Ogden Avalanche Advisory

Forecaster: Drew Hardesty


There are a number of slots open for our Advanced Avalanche Workshop later this month. Brett Kobernik will lead this class which will focus on our remarkable weak layer formation this year and persistent weakness in general. DETAILS

There are also a few slots open in Evelyn's womens Backcountry 101. DETAILS


Danger by aspect and elevation on slopes approaching 35° or steeper.
(click HERE for tomorrow's danger rating)

Danger Rose Tutorial

Pockets of CONSIDERABLE overliea mostly MODERATE danger in the backcountry. They're primarily in the steep northerly through easterly terrain in the mid and upper elevations. These slides - while pockety - are are unmanageable - they can be triggered at a distance. Consequences remain severe in the thin weak and threadbare snowpack - any slide is likely to gouge down and entrain more of the weak sugar snow on the way down. Collapsing in the snowpack is an immediate clue to unstable snow and should be your next hint to remain in lower angled terrain.


Under clear skies, mountain temps are in the upper 20s along the ridgelines and the lows teens at the trailheads. The westerly winds have increased to 25mph and more ahead of another splitting weather system.


In the Central Wasatch -

One experienced backcountry skier was able to trigger (uncertain if yesterday or Sunday) a shallow soft slab 8" deep and 30' wide in the upper east south-east facing part of Cardiff Bowl in Little Cottonwood Canyon. Elevation is roughly 9600'. Explosive control work at the mountain resorts continues to pull out a few pockets in the northerly 'uncompacted' (read: unskiied) terrain. Collapsing and cracking was noted by backcountry observers along the Brighton and Park City periphery, the Canyons periphery, and in upper Silver and Days Forks of Big Cottonwood Canyon.

Many of these reports can be found on our Current Conditions page.


      Over the next 24 hours.

Continued collapsing of the 12/28 rain/rime crusts and 12/30 wind drifts over the weak facets and surface hoar should demand continued caution when traveling through steep northerly through easterly terrain. The loading patterns are highly variable - you could be wallowing in unsupportable sugar then collapse a dust-lined wind pillow. Most of the drifts are on easterly facing slopes - some are just off the ridgelines, some are well down in the drainages in the lee of natural deceleration zones. And they're pockety in nature - few we've seen are wider than 50' wide.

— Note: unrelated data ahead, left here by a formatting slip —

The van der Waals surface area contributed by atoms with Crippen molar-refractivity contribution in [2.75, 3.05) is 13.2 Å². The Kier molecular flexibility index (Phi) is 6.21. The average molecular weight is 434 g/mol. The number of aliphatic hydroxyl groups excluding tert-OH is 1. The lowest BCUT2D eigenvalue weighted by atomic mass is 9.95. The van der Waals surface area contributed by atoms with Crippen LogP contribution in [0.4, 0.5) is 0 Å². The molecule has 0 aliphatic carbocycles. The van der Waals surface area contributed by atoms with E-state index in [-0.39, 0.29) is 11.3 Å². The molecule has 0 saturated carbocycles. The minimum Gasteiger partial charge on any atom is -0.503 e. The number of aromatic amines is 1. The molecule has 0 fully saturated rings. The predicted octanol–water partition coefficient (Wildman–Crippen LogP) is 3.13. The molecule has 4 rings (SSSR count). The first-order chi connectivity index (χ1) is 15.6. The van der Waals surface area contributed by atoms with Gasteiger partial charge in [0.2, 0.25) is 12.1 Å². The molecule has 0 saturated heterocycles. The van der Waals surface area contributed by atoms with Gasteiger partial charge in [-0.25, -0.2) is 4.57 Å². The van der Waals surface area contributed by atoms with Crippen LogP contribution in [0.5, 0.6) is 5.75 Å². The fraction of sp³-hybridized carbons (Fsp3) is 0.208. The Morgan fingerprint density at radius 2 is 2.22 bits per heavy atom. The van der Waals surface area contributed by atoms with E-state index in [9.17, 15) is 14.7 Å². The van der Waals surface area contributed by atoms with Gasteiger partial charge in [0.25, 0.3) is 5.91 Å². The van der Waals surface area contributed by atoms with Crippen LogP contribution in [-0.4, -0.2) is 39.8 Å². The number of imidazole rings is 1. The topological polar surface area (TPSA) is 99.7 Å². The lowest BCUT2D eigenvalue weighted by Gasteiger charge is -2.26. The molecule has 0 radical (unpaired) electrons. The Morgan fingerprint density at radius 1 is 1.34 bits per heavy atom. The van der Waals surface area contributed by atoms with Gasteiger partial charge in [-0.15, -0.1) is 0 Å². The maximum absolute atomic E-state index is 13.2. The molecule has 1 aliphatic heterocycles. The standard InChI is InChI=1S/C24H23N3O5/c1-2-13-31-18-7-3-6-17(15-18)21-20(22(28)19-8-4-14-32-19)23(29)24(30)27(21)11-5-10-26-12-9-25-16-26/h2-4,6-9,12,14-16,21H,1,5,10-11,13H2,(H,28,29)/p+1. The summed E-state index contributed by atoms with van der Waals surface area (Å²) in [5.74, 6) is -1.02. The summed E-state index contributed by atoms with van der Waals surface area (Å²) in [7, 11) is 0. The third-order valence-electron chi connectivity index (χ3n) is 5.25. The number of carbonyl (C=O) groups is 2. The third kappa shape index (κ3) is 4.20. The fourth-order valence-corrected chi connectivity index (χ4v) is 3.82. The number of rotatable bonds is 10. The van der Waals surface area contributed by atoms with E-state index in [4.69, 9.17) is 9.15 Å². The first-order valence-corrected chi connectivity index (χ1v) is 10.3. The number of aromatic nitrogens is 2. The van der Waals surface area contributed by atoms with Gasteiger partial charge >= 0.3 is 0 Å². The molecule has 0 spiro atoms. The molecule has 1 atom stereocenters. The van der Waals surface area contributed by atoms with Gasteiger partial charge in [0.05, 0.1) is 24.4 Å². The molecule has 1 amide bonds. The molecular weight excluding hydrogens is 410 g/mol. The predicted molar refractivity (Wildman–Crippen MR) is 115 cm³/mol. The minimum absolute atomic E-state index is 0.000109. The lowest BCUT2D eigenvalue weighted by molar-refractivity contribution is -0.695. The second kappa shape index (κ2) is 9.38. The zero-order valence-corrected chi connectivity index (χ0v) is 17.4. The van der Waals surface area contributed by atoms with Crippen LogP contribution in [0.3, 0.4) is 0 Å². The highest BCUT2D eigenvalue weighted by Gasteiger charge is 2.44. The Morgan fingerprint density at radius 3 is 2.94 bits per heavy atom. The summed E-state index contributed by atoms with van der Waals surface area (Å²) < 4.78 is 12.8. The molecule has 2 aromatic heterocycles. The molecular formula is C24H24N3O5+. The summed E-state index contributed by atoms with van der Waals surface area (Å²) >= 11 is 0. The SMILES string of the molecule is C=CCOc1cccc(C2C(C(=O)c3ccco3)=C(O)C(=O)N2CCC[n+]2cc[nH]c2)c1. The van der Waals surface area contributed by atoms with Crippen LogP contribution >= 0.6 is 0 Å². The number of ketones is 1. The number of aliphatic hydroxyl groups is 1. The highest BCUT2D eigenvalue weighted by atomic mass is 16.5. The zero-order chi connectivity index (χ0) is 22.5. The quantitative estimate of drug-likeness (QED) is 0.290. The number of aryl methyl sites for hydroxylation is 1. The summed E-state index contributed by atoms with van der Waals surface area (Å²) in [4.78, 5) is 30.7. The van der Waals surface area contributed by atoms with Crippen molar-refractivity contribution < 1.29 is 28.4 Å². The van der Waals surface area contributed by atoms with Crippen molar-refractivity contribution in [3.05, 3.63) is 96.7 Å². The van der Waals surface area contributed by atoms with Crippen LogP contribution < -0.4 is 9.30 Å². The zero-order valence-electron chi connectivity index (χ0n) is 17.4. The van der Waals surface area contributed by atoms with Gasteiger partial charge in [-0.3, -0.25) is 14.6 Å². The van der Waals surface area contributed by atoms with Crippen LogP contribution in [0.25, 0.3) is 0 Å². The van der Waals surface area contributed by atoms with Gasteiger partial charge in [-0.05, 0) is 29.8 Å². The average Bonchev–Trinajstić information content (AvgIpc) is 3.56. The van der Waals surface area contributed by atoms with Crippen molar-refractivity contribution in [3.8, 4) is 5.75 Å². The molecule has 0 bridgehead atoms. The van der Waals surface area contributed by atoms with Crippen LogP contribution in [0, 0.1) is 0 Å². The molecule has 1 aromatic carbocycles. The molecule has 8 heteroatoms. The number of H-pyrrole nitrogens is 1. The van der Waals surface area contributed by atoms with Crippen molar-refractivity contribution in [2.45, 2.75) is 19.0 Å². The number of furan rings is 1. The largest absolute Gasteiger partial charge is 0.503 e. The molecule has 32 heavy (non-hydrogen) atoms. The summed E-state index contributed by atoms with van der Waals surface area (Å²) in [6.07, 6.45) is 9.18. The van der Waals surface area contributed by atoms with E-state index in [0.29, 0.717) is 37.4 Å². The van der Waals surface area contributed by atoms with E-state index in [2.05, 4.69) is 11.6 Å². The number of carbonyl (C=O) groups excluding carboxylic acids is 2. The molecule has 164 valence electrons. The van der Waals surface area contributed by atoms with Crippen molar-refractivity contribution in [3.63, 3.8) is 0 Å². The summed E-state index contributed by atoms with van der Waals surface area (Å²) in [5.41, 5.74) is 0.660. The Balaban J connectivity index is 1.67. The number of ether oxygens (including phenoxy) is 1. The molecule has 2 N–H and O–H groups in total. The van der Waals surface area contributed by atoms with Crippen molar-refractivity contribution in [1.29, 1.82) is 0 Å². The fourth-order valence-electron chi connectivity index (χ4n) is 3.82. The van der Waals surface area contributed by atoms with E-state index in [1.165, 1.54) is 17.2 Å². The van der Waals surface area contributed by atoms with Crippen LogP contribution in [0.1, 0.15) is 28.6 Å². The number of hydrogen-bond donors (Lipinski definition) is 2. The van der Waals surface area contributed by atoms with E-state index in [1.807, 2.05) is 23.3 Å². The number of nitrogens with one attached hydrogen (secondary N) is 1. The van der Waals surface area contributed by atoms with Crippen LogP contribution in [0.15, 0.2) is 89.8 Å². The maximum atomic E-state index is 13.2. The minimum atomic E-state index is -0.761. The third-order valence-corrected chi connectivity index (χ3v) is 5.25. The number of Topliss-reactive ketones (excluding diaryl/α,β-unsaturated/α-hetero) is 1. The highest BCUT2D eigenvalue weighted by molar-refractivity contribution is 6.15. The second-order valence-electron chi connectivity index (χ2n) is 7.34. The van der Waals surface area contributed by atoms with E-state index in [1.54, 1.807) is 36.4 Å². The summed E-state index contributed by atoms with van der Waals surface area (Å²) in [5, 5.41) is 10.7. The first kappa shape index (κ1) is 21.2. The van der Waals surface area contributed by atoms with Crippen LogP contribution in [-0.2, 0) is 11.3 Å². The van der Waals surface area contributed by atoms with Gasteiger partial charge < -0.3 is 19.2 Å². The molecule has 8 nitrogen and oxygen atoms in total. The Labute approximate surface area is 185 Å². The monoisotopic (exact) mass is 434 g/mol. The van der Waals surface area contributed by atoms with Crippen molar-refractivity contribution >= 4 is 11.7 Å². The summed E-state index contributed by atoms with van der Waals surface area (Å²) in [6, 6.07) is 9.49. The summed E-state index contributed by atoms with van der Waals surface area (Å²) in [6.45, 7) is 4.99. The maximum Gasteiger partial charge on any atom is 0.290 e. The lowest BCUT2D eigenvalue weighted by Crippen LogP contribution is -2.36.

Still, these are nearly 10 days old - persistent indeed and point toward problems we'll have with storms down the road.


      Over the next 24 hours.

A splitting storm will bump the wind speeds along the ridgelines by midday into the afternoon. These drifts may be minor but worth a mention.


We'll start out with bluebird skies with temps reaching into the low 30s at 10,000' and the mid to upper 30s at 8000'. A few clouds and increasing-to-moderate westerly winds portend of yet another splitting storm on our doorstep. The northern branch of the split may offer a trace or so overnight followed by a cool northerly flow through the rest of the week.


If you trigger an avalanche in the backcountry - especially if you are adjacent to a ski area – please call the following teams to alert them to the slide and whether anyone is missing or not. Rescue teams can be exposed to significant hazard when responding to avalanches, and do not want to do so when unneeded. Thanks.

Salt Lake – Alta Central (801-742-2033)

Ogden – Snowbasin Patrol Dispatch (801-620-1017)

Provo – Sundance Patrol Dispatch (801-223-4150)

Dawn Patrol Forecast Hotline, updated by 05:30: 888-999-4019 option 8.

Daily observations are frequentlypostedby 10 pm each evening.

Subscribe to the daily avalanche advisory e-mail clickHERE.

UDOT canyon closuresUDOTat (801) 975-4838

Wasatch Powderbird Guides are suspending the opening of helicopter skiing operations. Once we have enough snow cover, daily updates to this bloghttp://powderbird.blogspot.com/will begin for the 2011-2012 season.

You have the opportunity to participate in the creation of our own community avalanche advisory by submittingavalanche and snow observations. You can also call us at 801-524-5304 or 800-662-4140, or email by clickingHERE

Donate to your favorite non-profit –The Friends of the Utah Avalanche Center. The UAC depends on contributions from users like you to support our work.

We will update this forecast tomorrow morning. Thanks for calling..

This information does not apply to developed ski areas or highways where avalanche control is normally done.  This advisory is from the U.S.D.A. Forest Service, which is solely responsible for its content. This advisory describes general avalanche conditions and local variations always occur.

This advisory provided by the USDA Forest Service, in partnership with:

The Friends of the Utah Avalanche Center, Utah Division of State Parks and Recreation, Utah Division of Emergency Management, Salt Lake County, Salt Lake Unified Fire Authority and the friends of the La Sal Avalanche Center. See our Sponsors Page for a complete list.